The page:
Displaying 1-5 of 5 key documents
Source: S. Feitelberg Jakobsen | May 1997
This paper provides an interesting historic perspective on the reasons for Brazil's position in international climate negotiations that is rarely found in this format. Written for the Danish Institute for International Studies, the author provides an in depth assessment of Brazil's foreign policy as it relates to climate change, starting as early as 1988. This document is useful reading for anyone interested in the early years of climate change negotiations and the positions of developing countries.
Source: OECD | 2001
This paper examines the main approaches to developing an equitable international climate change regime. The first section introduces the main Brazilian stakeholders and the activities related to the Climate Convention, and reviews the national debate on climate change, environment and development. Section II discusses the connections between Brazil's climate change mitigation and sustainable development strategies, illustrating some programmes leading to greenhouse gas emissions mitigation. Section III identifies important barriers to integrating climate change into national sustainable development strategies. The core part considers approaches to harnessing synergies between climate change and sustainable development policies, and illustrates the key issues in building an equitable burden-sharing climate regime. As part of this, it considers the Brazilian Proposal made at COP-3.
The paper's key conclusions include that Brazil's main source of emissions is deforestation to create more farmland, that renewable energy production and improved energy efficiency have significantly contributed to avoiding emissions, and that the Brazilian Proposal may be a useful starting point for developing international mitigation policy.
Source: Center for International Climate and Environmental Research | October 2002
Through much of the past climate change negotiations, there has been little interaction between the Brazilian government and non-governmental organisations. In 2002 however, Brazilian NGOs formed a network because they were not satisfied with how the government dealt with important climate concerns, especially the link between deforestation and global warming.
The network, called the Climate Observatory, aims to become a vehicle for influencing government views and policies on climate change. A first priority was to direct more attention to deforestation, an important yet controversial issue, both in Brazil and the international arena. In 2002, the network had 26 members from all over Brazil, and the effects of the network have included a broader participation of NGOs in the climate change debate in Brazil.
Source: The Pew Center on Global Climate Change | May 2000
This report analyses Brazil's options for meeting electricity demand through to 2015. The report provides a demand forecast and detailed assessment of available power supplies. The authors suggest that Brazil's energy policy may secure its exceptional role as an environmental leader among developing countries.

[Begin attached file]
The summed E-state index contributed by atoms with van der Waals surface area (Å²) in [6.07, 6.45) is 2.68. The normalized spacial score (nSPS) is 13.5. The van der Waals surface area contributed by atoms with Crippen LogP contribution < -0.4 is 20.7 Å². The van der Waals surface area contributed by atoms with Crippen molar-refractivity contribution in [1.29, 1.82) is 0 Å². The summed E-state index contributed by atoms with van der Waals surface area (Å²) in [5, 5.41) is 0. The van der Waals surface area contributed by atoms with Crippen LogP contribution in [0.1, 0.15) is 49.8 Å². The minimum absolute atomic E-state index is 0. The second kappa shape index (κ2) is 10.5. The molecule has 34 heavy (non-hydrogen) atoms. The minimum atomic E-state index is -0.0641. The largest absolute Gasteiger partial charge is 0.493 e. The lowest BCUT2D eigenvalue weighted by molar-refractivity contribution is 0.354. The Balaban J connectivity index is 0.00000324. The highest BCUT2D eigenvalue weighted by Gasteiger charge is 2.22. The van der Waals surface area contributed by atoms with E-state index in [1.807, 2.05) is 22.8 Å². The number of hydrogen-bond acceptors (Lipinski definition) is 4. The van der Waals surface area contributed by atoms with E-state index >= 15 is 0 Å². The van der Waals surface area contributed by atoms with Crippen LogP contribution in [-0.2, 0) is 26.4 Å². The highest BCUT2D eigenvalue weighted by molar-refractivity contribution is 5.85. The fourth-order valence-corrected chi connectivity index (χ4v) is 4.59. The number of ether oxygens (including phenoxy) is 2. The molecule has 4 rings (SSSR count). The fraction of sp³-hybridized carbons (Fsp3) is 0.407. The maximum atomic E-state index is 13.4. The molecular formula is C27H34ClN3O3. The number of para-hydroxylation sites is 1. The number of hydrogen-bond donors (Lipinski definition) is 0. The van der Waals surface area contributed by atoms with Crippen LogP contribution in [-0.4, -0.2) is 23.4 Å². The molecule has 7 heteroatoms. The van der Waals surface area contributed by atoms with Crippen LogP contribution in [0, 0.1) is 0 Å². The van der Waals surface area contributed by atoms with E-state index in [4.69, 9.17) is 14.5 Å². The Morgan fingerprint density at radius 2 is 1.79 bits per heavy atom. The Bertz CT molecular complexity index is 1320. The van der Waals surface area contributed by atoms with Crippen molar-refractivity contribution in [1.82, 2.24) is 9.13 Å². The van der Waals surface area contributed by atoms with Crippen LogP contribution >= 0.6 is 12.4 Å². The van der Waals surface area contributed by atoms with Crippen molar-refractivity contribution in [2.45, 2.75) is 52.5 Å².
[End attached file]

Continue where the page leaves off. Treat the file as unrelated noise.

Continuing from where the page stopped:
Because Brazil generates over 90 per cent of its electricity from hydrodams, its per capita carbon emissions are less than half the world average. Many of its new power plants, however, will probably use natural gas. Government and industry decision-makers are greatly concerned about meeting Brazil's future demand at least-cost — including to the environment. Current reforms in the power sector, designed mainly to cut costs, have catalysed privatisation, eliminate tariff equalisation across regions, and supply contracts between power generation and distribution utilities.
Three policy cases — advanced technologies, local environmental controls, and carbon elimination — illustrate that without alternative policies, Brazil will move towards natural gas fired power plants, causing greenhouse gas emissions to rise rapidly.
Source: Brazilian Ministry of Science and Technology | November 2004
Brazil's Initial National Communication to the UNFCCC was published by the Ministry of Science and Technology. The document has three parts. The first section introduces institutional arrangements that support and deal with climate change in Brazil, and outlines the national and regional development priorities that underlie decision-making.
The second section provides a national inventory of greenhouse gas emissions from Brazil's economic sectors from 1990 to 1994. It also details the uncertainties in the estimates, particularly relating to land use, land use change and forestry.
The final section explains the measures underway to implement the UNFCCC: sustainable development, research and systematic observation, education/training/public awareness, and measures addressing climatic effects. There are sections describing national and regional capacity, and how climate change will be integrated into medium- and long-term planning.
This long policy-driven document provides a thorough insight into how Brazil is approaching climate change. Note: The file is very large.